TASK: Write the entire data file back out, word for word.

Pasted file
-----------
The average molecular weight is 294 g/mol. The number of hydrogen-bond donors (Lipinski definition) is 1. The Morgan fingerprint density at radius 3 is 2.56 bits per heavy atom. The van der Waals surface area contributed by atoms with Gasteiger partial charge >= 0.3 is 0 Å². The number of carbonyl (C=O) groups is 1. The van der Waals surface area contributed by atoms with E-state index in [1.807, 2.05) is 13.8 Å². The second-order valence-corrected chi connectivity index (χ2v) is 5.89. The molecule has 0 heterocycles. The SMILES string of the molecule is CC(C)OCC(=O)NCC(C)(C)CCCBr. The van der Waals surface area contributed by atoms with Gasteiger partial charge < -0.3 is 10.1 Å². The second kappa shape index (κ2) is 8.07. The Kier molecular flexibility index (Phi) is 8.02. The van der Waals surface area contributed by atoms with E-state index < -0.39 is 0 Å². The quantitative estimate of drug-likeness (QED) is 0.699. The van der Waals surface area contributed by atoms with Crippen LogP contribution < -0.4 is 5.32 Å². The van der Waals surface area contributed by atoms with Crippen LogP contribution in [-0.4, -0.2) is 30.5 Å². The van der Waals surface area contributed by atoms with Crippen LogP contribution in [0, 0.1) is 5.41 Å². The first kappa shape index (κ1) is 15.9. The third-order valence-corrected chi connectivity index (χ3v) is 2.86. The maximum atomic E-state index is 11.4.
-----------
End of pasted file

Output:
The average molecular weight is 294 g/mol. The number of hydrogen-bond donors (Lipinski definition) is 1. The Morgan fingerprint density at radius 3 is 2.56 bits per heavy atom. The van der Waals surface area contributed by atoms with Gasteiger partial charge >= 0.3 is 0 Å². The number of carbonyl (C=O) groups is 1. The van der Waals surface area contributed by atoms with E-state index in [1.807, 2.05) is 13.8 Å². The second-order valence-corrected chi connectivity index (χ2v) is 5.89. The molecule has 0 heterocycles. The SMILES string of the molecule is CC(C)OCC(=O)NCC(C)(C)CCCBr. The van der Waals surface area contributed by atoms with Gasteiger partial charge < -0.3 is 10.1 Å². The second kappa shape index (κ2) is 8.07. The Kier molecular flexibility index (Phi) is 8.02. The van der Waals surface area contributed by atoms with E-state index < -0.39 is 0 Å². The quantitative estimate of drug-likeness (QED) is 0.699. The van der Waals surface area contributed by atoms with Crippen LogP contribution < -0.4 is 5.32 Å². The van der Waals surface area contributed by atoms with Crippen LogP contribution in [-0.4, -0.2) is 30.5 Å². The van der Waals surface area contributed by atoms with Crippen LogP contribution in [0, 0.1) is 5.41 Å². The first kappa shape index (κ1) is 15.9. The third-order valence-corrected chi connectivity index (χ3v) is 2.86. The maximum atomic E-state index is 11.4.